We must reaffirm and re-align the entire institution to its primary mission of forming church leaders in service to Jesus Christ. Essential to this process is reforming the M.Div. curriculum and strengthening the entire campus culture needed to support it.

Social and cultural changes are driving such swift and radical change in churches that demands for competence and vision from seminary graduates are greater than ever before. At Princeton Theological Seminary we have a distinctive obligation to equip our graduates with the foundations to become competent and visionary leaders of churches within today’s radically changing landscape. Every student who graduates must be able to articulate (and to help other Christians articulate) what Christ’s Gospel is, why we believe it, how it addresses the realties of the increasingly scientific culture of the 21st century world and how it engages individual and social problems of life in this world.

In addition to incorporating appropriate elements of emerging pedagogical methods, the content and balancing of the curriculum should be reviewed and re-­‐imagined. The church itself will need to become a primary classroom through expanded field education opportunities and enriched chapel services that familiarize students with the breadth of Christian communities and their worship styles. Greater attention will be given to addressing gaps between the explicit curriculum and the implicit curriculum where student personal growth and integration occurs. Comprehensive student formation (academic, spiritual, personal, and professional) will become an integral component of formal and informal preparation for ministry. As a seminary committed to providing a residential community of learning, we also have a responsibility and a duty to foster a campus climate conducive to formation.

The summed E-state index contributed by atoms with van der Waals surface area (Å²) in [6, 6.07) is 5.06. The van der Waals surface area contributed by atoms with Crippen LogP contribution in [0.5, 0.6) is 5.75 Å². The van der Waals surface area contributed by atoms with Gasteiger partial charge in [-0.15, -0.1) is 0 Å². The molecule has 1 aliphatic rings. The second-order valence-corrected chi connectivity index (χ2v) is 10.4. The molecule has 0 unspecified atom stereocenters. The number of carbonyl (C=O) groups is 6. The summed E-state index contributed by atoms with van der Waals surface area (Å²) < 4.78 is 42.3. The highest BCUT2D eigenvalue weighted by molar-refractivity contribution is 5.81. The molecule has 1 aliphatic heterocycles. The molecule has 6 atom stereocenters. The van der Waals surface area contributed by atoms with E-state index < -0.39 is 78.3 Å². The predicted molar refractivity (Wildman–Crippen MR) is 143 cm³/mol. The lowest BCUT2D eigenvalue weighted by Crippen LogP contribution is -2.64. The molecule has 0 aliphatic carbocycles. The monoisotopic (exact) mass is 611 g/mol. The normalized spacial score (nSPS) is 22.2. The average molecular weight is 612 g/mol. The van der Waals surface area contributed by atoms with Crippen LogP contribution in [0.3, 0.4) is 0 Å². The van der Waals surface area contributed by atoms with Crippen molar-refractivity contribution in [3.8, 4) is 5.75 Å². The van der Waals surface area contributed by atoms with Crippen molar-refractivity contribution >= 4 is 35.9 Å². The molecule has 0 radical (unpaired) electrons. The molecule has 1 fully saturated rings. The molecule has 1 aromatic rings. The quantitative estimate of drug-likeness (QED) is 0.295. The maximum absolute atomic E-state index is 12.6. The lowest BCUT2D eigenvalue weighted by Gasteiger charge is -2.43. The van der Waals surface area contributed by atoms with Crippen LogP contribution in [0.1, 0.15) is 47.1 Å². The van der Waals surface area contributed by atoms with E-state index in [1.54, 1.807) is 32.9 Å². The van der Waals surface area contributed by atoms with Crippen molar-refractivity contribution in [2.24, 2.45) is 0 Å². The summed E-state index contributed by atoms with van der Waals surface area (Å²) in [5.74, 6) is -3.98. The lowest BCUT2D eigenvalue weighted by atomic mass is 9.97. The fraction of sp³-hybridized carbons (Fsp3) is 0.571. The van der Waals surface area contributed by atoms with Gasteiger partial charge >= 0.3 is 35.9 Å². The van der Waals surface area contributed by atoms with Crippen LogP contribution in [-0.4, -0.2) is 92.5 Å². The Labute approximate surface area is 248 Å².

Forming leaders for changing churches requires a faculty that is diverse, flexible and eager to mentor students called to serve the church. The Board has already mandated that the Seminary reduce the faculty’s tenure rate to two-­‐thirds within ten years. Reaching this goal will require new strategies, such as assistance in planning for retirement. By using term appointments at various levels, encouraging faculty exchanges, employing expert reflective-­‐practitioners, and placing an emphasis on attracting faculty from diverse ecclesial and cultural contexts, the Seminary will be in a better position to prepare church leaders for the realities they will face in ministry while maintaining the quality for which PTS is justifiably renowned.